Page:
Relational algebra and qualifications involving NULL values
All searching in the database uses the SQL language, which is based on the concepts of relational algebra. The following example illustrates how these concepts apply to the NULL value.
Suppose there is a form with a selection field called Field X, which allows two possible states: Yes or No. The form contains 20 records of which Field X is set to Yes for 7 of them, No for 8 of them, and NULL for 5 of them. When you search for the records, you receive the following results:
- Search for all tickets (without any conditions) results in 20 records returned.
- Search for all tickets where 'Field X' = NULL results in 5 records returned.
- Search for all tickets where 'Field X' = "Yes" results in 7 records returned.
- Search for all tickets where 'Field X' = "No" results in 8 records returned.
If you now search for all tickets where 'Field X' != "Yes", you might expect to receive 13 records returned (8 records where the field is No and 5 where it is NULL ) but you receive only 8 records. This is correct behavior according to the rules of relational algebra. NULL is NULL ; that is, it has no value. You must explicitly look for NULL values as they are not implicitly included in queries that search for values.
Relational algebra does not follow Boolean logic, where conditions are either true or false. Instead, every condition evaluates as one of TRUE, FALSE, or UNKNOWN. This is called three valued logic. The result of a comparison is UNKNOWN if either value being compared is the NULL value. Rows satisfy a search condition if the result of the condition is TRUE. Rows for which the condition is UNKNOWN do not satisfy the search condition.
The only way to find a row with a NULL value for a field in a search is to explicitly search for whether the field has a NULL value. Testing for NULL is the only case that a NULL value matches. So, in the example, to find all entries that are not Yes or are NULL, the qualification is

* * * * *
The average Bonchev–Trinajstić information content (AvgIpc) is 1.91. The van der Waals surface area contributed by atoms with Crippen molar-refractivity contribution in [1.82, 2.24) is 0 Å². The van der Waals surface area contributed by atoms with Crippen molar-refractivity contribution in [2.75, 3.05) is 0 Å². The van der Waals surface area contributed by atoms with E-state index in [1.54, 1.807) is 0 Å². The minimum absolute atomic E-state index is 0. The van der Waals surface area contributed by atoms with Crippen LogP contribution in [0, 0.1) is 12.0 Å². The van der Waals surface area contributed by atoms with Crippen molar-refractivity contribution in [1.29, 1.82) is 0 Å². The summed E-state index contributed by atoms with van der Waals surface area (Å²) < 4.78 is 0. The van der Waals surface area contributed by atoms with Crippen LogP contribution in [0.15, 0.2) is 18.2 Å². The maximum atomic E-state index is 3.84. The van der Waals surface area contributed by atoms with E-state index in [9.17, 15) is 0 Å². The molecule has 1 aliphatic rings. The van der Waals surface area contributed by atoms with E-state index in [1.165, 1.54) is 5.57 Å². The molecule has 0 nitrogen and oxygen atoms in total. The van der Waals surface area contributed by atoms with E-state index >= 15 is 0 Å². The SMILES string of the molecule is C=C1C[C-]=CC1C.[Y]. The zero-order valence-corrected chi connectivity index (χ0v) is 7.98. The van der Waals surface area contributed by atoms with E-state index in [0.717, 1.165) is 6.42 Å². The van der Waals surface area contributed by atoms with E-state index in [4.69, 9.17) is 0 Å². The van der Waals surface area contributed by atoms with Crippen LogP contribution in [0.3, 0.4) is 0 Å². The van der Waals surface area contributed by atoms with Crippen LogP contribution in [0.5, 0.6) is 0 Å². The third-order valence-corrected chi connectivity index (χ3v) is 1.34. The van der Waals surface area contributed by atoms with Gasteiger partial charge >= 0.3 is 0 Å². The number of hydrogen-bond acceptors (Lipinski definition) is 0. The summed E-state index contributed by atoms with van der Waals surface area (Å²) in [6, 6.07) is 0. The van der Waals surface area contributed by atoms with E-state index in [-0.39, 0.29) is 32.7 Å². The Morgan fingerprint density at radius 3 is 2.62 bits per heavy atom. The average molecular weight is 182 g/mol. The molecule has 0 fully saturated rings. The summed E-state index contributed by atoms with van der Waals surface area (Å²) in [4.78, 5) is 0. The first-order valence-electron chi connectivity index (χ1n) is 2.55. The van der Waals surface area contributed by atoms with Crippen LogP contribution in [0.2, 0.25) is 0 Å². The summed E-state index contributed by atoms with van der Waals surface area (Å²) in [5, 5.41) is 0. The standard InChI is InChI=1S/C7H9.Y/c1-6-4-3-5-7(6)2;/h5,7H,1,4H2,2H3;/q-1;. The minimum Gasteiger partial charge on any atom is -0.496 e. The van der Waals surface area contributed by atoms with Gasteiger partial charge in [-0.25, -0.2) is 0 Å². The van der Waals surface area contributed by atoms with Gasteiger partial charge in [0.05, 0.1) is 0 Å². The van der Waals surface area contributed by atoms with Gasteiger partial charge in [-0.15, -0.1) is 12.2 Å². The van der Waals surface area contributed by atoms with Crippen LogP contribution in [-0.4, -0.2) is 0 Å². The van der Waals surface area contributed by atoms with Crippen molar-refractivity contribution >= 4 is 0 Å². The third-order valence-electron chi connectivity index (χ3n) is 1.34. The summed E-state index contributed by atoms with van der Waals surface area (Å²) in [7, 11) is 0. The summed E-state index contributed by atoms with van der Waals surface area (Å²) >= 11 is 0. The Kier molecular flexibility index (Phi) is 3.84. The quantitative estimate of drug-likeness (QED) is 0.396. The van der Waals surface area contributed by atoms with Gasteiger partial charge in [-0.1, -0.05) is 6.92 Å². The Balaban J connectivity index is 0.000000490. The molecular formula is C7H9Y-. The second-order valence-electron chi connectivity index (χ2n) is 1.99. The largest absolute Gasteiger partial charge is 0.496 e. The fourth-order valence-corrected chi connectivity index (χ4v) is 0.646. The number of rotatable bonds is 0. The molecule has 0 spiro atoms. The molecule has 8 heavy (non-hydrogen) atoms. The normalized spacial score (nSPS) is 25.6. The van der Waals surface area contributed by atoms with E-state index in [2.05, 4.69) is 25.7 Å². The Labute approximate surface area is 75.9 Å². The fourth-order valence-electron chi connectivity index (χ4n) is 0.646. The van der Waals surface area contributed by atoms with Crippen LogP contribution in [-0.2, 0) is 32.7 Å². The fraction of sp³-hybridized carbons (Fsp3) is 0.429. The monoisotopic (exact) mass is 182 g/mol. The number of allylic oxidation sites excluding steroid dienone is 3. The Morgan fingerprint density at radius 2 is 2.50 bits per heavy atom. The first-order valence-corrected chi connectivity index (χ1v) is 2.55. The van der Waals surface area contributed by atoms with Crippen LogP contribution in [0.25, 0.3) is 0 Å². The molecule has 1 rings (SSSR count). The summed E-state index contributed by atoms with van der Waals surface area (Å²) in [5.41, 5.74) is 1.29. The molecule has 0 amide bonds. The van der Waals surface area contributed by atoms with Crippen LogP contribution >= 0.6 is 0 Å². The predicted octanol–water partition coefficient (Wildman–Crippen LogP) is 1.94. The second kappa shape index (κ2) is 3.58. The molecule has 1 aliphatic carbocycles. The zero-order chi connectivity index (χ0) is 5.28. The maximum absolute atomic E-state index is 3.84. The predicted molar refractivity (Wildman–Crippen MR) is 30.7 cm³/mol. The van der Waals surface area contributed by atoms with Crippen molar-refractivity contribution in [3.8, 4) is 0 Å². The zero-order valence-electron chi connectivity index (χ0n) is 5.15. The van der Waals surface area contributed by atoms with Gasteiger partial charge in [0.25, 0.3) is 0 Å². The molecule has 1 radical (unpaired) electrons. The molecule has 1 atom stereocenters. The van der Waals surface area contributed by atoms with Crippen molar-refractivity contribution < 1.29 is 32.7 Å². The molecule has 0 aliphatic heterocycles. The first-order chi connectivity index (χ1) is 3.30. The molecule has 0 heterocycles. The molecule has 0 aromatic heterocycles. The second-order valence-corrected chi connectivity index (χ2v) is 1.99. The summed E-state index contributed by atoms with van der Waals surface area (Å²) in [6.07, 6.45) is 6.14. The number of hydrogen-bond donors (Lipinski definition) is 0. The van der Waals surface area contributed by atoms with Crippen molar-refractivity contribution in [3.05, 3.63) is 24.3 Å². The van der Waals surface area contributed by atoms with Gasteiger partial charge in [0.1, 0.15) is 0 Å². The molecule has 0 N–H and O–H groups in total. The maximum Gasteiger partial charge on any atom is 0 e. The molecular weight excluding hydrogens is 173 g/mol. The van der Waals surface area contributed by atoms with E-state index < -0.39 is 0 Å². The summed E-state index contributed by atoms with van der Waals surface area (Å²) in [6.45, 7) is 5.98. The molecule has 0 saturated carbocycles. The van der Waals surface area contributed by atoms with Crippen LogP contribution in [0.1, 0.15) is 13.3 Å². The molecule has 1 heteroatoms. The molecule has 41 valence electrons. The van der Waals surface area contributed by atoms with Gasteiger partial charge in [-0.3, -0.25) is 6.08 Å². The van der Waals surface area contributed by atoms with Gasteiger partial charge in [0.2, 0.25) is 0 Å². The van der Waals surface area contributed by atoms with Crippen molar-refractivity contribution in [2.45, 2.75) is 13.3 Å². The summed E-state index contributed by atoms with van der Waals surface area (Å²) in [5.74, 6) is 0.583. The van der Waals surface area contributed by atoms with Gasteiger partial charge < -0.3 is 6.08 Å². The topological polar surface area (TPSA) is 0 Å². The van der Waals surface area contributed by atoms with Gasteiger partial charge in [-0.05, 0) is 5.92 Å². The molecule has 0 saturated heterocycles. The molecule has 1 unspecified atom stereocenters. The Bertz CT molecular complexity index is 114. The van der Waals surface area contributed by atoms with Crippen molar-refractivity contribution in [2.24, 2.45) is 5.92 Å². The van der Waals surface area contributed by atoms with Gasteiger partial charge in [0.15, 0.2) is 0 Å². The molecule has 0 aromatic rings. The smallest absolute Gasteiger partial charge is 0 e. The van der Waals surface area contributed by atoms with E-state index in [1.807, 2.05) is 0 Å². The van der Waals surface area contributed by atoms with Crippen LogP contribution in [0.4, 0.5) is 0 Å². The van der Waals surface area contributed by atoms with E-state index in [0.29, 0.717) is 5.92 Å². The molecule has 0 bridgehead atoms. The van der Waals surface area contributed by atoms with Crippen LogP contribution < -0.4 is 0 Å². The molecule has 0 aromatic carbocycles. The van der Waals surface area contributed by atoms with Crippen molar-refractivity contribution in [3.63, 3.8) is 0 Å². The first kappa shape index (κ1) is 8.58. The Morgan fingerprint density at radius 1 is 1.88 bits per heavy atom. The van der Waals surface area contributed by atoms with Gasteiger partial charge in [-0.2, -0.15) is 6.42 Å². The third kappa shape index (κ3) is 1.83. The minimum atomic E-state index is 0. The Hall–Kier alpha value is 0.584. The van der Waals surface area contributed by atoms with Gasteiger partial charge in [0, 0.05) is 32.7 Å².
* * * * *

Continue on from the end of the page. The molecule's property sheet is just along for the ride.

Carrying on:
'Field X' != "Yes" OR 'Field X' = NULL
These criteria find the 13 records in the example data set.
Any comparison other than equal to and not equal to results in a value of UNKNOWN. In AND operations, at least one item is NOTTRUE, so the qualification does not succeed. In OR operations, this clause with NULL is UNKNOWN, so the qualification depends on the result of the other clauses. If all clauses evaluate to UNKNOWN, the qualification fails as a qualification.
If a NULL value is involved in an arithmetic operation, the result of the operation is NULL. In other words, any time a NULL value is involved, the entire operation becomes NULL.
As an example for this functionality, look at the following qualification
('Field A' = 5) OR ('Field B' > 'Field C' + 37)
If Field C has a NULL value, the second clause evaluates to UNKNOWN. Since the operation is an OR, the result of the qualification depends on whether Field A is set to 5 (success) or not (failure).
An alternative to using NULL is to have a value or state that represents unknown. Then, you always assign the value of Yes, No, or Unknown. Filters can be used to assign Unknown if the field is NULL. Then, the field always has a value and you do not have the issue about working with a NULL value.